Unexplained: Luna Park Ghost Train fire

To kick off 2018, and the official launch of Horror Australia, we have today launched our Unexplained Series. The Unexplained Series is a series of news topics based on Australia’s mysterious and unexplained stories, including crimes that captivated the entire nation, and sparked more questions than answers being offered.

The first part of our Unexplained Series is the 1979 Luna Park Ghost Train fire – where seven people perished on the much loved ride, but our focus for this is primarily on Moloch – the God of Child Sacrifice, of whom a photo was taken with one of the victims, Damien Godson, just hours before he tragically met his end.

It was June 9th 1979 when the Godson family was perusing Circular Quay in Sydney, that fateful day they had already explored Taronga Zoo, a much needed family day out for Jenny and John Godson who had spent most of the year saving to spoil their two sons were waiting for a ferry to take them to Luna Park.

Remembering back to that day Jenny Godson recalls that a busker came out of nowhere, seemingly singling her son Damien, walking up to him and putting his arm around him for the photograph to be taken – little did anyone know that the photo would be last to be captured of the young boy.

The busker wearing an unusual outfit, and certainly did not fit into the regular costumes worn by other buskers that day – or since.

The demonic looking figure wore a mask made entirely out of cow skins, with horns atop its skull. Public notations, and research conducted in the years that followed the fire stated that the outfit looked of that which one would relate to Moloch.

Moloch, is the biblical name of a Canaanite God associated with child sacrifice. It is believed that Moloch’ favorite way for sacrifice was the burning of his offerings – as most passages in the bible refer to walking through the fire, such as in Leviticus 18:21 where it states: “And thou shalt not let any of thy seed pass through the fire of Moloch”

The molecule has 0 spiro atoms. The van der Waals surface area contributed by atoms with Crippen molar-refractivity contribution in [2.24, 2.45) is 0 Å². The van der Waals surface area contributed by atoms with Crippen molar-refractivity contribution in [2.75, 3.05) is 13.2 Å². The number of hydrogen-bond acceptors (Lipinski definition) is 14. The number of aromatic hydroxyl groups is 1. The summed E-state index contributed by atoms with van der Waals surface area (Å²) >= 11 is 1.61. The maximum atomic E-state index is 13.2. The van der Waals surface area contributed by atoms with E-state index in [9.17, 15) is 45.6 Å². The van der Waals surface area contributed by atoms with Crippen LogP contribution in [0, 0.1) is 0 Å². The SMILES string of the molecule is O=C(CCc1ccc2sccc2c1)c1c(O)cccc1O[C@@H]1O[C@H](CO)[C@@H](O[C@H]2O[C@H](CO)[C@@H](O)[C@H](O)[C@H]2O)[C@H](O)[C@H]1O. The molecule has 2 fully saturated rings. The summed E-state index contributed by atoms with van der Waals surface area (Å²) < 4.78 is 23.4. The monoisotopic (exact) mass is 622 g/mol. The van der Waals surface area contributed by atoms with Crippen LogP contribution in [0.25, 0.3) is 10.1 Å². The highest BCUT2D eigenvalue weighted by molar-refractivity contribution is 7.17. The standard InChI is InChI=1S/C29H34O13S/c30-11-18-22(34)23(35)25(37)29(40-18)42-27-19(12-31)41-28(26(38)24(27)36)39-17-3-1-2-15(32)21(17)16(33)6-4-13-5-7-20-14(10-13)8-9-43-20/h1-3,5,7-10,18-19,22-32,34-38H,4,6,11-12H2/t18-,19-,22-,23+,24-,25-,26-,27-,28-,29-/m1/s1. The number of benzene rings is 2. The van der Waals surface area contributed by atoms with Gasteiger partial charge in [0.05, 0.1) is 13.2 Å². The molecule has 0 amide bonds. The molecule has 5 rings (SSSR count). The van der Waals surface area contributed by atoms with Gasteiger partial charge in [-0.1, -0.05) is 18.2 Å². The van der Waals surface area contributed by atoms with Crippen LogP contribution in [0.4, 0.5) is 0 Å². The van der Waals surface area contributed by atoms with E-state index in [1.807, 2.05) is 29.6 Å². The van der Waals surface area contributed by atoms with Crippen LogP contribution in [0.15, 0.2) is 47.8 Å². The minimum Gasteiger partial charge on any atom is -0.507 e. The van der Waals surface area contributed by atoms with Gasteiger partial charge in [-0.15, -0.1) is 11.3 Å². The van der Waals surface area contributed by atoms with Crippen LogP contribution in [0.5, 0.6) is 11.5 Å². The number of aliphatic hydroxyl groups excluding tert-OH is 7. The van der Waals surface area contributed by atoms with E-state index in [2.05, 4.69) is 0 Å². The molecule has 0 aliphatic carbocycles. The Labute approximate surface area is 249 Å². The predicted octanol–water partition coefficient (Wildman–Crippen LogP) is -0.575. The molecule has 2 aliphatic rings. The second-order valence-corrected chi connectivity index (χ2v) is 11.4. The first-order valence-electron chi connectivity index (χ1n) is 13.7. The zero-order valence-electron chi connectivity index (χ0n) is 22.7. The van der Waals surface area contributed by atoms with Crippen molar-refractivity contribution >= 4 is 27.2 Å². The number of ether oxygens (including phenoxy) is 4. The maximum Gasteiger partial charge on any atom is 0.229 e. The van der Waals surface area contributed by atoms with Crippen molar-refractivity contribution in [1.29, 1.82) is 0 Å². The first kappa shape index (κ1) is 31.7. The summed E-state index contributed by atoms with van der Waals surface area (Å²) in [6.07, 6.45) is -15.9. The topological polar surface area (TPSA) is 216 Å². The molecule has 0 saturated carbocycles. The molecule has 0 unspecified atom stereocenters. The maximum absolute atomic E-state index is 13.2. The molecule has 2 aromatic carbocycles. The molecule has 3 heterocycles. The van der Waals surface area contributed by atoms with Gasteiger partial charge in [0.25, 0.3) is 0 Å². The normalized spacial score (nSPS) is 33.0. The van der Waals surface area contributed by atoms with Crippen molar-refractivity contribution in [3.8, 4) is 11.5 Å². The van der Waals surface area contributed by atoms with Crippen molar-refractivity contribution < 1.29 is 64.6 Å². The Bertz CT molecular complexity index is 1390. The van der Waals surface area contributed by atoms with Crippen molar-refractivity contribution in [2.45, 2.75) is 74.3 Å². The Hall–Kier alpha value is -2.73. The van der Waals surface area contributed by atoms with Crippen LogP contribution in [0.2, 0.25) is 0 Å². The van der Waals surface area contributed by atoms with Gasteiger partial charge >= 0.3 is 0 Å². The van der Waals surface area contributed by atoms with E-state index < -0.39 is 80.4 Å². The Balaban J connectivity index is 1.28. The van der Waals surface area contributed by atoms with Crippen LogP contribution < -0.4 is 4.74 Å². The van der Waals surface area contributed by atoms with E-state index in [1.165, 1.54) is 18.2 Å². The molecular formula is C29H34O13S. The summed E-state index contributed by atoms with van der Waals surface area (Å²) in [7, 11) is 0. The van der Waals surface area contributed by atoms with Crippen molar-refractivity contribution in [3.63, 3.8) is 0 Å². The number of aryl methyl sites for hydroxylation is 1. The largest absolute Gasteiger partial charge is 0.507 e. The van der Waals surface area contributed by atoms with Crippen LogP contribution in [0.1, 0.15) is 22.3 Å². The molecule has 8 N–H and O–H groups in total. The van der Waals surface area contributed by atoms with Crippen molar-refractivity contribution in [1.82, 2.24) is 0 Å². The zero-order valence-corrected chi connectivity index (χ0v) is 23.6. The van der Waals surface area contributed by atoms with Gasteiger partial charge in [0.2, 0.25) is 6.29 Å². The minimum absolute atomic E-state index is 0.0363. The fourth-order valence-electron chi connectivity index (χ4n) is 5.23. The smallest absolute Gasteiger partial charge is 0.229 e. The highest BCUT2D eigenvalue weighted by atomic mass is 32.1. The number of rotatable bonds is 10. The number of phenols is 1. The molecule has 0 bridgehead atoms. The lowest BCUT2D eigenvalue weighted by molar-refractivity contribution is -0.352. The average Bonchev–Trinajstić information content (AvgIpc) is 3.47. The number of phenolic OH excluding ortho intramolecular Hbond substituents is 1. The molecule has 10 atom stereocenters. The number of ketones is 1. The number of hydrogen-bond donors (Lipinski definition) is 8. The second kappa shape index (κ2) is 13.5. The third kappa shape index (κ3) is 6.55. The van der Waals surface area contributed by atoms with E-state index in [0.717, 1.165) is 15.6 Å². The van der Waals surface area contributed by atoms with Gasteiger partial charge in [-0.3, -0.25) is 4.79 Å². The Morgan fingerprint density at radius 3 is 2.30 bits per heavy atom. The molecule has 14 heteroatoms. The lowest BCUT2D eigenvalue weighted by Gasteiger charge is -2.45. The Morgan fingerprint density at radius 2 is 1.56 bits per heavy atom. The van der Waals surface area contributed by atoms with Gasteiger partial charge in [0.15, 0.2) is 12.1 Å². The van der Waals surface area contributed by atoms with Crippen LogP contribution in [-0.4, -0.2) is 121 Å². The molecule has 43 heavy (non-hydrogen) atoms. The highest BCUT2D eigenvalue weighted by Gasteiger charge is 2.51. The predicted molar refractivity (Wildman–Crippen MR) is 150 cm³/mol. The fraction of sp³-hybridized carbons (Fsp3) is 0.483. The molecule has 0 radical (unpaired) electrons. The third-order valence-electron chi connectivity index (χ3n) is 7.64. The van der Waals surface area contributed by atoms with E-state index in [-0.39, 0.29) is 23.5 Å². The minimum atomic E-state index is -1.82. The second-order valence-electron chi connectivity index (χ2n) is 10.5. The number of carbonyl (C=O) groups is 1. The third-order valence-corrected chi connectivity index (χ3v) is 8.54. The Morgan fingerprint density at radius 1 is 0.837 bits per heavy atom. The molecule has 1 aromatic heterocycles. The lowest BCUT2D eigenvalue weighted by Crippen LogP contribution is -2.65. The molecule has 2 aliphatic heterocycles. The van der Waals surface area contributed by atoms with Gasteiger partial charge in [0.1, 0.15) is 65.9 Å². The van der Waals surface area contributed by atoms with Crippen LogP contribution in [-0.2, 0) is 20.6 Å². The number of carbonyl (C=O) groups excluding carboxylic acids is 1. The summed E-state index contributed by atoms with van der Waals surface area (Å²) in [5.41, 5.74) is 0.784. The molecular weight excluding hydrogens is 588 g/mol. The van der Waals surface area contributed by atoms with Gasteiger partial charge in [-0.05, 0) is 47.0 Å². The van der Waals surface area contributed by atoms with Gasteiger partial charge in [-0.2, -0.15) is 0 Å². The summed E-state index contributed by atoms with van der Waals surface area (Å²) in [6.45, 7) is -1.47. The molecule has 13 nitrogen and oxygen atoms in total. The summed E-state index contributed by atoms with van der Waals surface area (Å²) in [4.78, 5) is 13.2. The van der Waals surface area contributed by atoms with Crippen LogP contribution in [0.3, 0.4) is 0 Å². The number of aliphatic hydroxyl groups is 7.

It was approximately 10:15pm when thick black smoke began to bellow out of the tunnels of the Ghost Train at Sydney’s Luna Park. Jenny Godson, her husband John and their two boys Craig and Damien had made their way to the Ghost Train as part of their final ride for the day – having just four tickets left.

Jenny later recounted that it was around this time she had a bizarre unrelenting urge for ice-cream and so her husband and her two sons boarded the fateful ride using up three of the families remaining four amusement park ticket rides.

Workers of the ride sounded an alarm and scrambled to evacuate passengers from the train cars as they exited the tunnel, an hour later the ride had nearly been entirely consumed by the firery inferno. It was believed that everyone had escaped.

Firefighters examining the structure after the blaze however made the discover of seven bodies, including the bodies of John, Craig and Damien Godson.

It was determined that all seven passengers had climbed out of their cart in an unsuccessful attempt to find their way out of the blaze. Authorities believe they would have most likely made it out alive had they remained in their cart as it made its way to the exit tunnel – like the other luckier passengers.

Months after the loss of her husband and two sons Jenny Godson, developed photographs taken that day during their family day out and noticed the photograph – the last on the roll of film and the last photograph of Damien.

The photograph shows a shy Damien standing next to the intimidating demonic figure. However, there has been many questions raised around the photograph.

The demonic Moloch figure, who is based on the God of Child sacrifice. seemingly randomly picked a boy out of the busy crowd and insisted on a photograph being taken with him.

Behind the mask no one knows the identity of the man, and despite a nationwide search no one has stepped forward to reveal themselves as the identity of the masked figure.

The hunt for the masked man has now turned cold, and unless Police receive new information the search will remain dormant. Considering all of this the Luna Park Ghost Train disaster will remain one of Australia’s biggest unsolved mysteries.


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